In 2009 I took over the editorial side of Midweek when Kate Spencer left the job to go travelling. When I started, the masthead boasted 23 years of community news; now we're celebrating 35 years.
Three and a half decades ago the last issue of the Wanganui Herald, a daily evening paper, rolled off the presses in Rutland St and the focus shifted to a twice-weekly, broadsheet, monochrome community paper, delivered free to the reader.
Thirty-five years later, we have a weekly, tabloid-size, full-colour newspaper.
There is a long list of people to thank for Midweek's survival and its maintenance of high standards, but the biggest contributor of all has been Whanganui.
The people of this city and region have had stories to tell, achievements to talk about, businesses to promote, and so much more. Every week has been a learning experience for this reporter, finding out more and more about the people who really make this place tick. It is a privilege to hear and sometimes be part of their stories. I will never take it for granted.
The style of Midweek has changed over the years, the tone of its voice, its self deprecating manner. It doesn't take itself too seriously, but neither is it the parish pump.
Midweek staff — there were many once — got involved in so many things from the polar plunge to working in the community, getting out and about and reporting on everything.
People like the late Barrie Mitchell-Anyon kept the tone light and wrote like he was having a chat over a cup of tea ... or something stronger.
Thanks to all who have given something for the pages of Midweek over the past 35 years. All the journalists, photographers, columnists, advertisers, sales reps, features teams, sub editors, designers, production staff and printers — you made it happen.
In the Midweek of August 12, 2009, Kate Spencer, who had been at the Midweek helm for two and a half years, introduced yours truly, Paul Brooks, one-time Chronicle sub editor, who was about to take over the bridge.
The front page featured a photo and a mostly correct potted biography of the new Midweek reporter.
In the following week's edition I took charge, writing my first Midweek editorial, called the Front Bit, introducing a new column called Left Field by Dave Campbell and learning how to lay out a tabloid-sized paper. Most of the stories in the issue of August 19 were by Kate Spencer and I dutifully placed them before they passed their use-by date.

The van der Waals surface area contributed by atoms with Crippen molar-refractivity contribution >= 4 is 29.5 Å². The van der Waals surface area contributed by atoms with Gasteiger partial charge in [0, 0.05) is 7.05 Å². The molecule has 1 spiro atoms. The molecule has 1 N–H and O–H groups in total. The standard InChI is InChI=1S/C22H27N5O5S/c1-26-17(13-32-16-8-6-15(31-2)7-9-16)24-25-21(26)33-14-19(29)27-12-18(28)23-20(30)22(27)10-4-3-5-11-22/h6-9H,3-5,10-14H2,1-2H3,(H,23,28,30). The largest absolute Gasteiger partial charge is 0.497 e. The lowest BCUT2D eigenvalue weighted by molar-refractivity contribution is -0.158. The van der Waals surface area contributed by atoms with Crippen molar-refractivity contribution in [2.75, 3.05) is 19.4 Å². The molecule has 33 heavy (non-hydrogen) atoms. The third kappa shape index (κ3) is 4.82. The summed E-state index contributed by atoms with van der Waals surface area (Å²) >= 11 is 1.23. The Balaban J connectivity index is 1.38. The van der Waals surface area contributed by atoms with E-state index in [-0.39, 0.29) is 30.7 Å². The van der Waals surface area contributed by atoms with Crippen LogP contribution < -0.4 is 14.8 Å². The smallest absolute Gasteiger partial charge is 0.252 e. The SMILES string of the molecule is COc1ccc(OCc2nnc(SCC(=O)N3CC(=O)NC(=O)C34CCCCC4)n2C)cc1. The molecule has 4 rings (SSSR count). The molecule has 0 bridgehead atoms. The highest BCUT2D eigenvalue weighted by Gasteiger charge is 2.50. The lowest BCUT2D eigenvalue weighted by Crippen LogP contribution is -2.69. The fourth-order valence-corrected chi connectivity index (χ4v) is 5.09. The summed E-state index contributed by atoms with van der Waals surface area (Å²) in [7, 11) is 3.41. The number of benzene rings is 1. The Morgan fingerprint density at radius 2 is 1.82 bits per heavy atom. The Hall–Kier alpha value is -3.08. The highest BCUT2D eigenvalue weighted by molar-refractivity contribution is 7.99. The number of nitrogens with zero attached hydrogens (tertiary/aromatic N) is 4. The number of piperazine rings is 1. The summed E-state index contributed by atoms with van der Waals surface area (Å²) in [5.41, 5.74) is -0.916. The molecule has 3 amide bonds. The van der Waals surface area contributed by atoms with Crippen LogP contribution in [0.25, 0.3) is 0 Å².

The following week I was on my own, writing 13 stories in the 36-page paper. From then on it was full speed ahead, interviewing, writing and taking photos in my new job as Midweek reporter.
A few weeks previously, in June, the paper had undergone a design makeover, featuring a new masthead and liberal use of blue. Midweek now had a smart new look.
By this time, all sub editing was being done off-site, so the sole reporter (editor by default) had to learn new technologies and a complete new modus operandi.
We had a few regular contributors like Mark Rayner, who wrote a gardening column, and Shirley-Joy Barrow who wrote as City Missioner. Since bringing Dave Campbell on board there has been a long list of people who have put their expertise in print for all to read. They have given the paper new subject matter and helped generate loads of interest, and, frankly, without them this reporter would have to write an impossible number of stories each week to fill the pages.
By the time I took over the keyboard, the Midweek was well established in format and content. There would be small but incremental changes ahead but the content remained focused on Whanganui and its people.
I have learned to record my "chats" with the people I'm writing about so I get my facts straight and quote them accurately. I have learned the basics of photography to take their picture and now have the technology to put story and pictures online for all to see, should they so desire. I have learned that not everyone is keen to tell their story, but reader interest is strong and usually good incentive for people to sit down for a chat with the Midweek reporter.
Every copy of Midweek is collected by our own Alexander Heritage and Research Library in Queens Park, collated, bound and stored for reference. That's where I went to look at past issues and glean a little more information about the masthead I work for.
Community newspapers are a barometer of society, the grassroots journalism that gets to the heart of the village, and that village can be as big as any city. It's the means by which people learn about their neighbours and develop a strong sense of community through so doing. Now that such news is online as well as in print bodes well for its future, but never discount the endurance of newsprint.
I'd like to think Midweek will be around in another 35 years, and I hope it retains its character and purpose, to provide a voice for people who matter, a platform and a pulpit, a record of things wonderful and ordinary.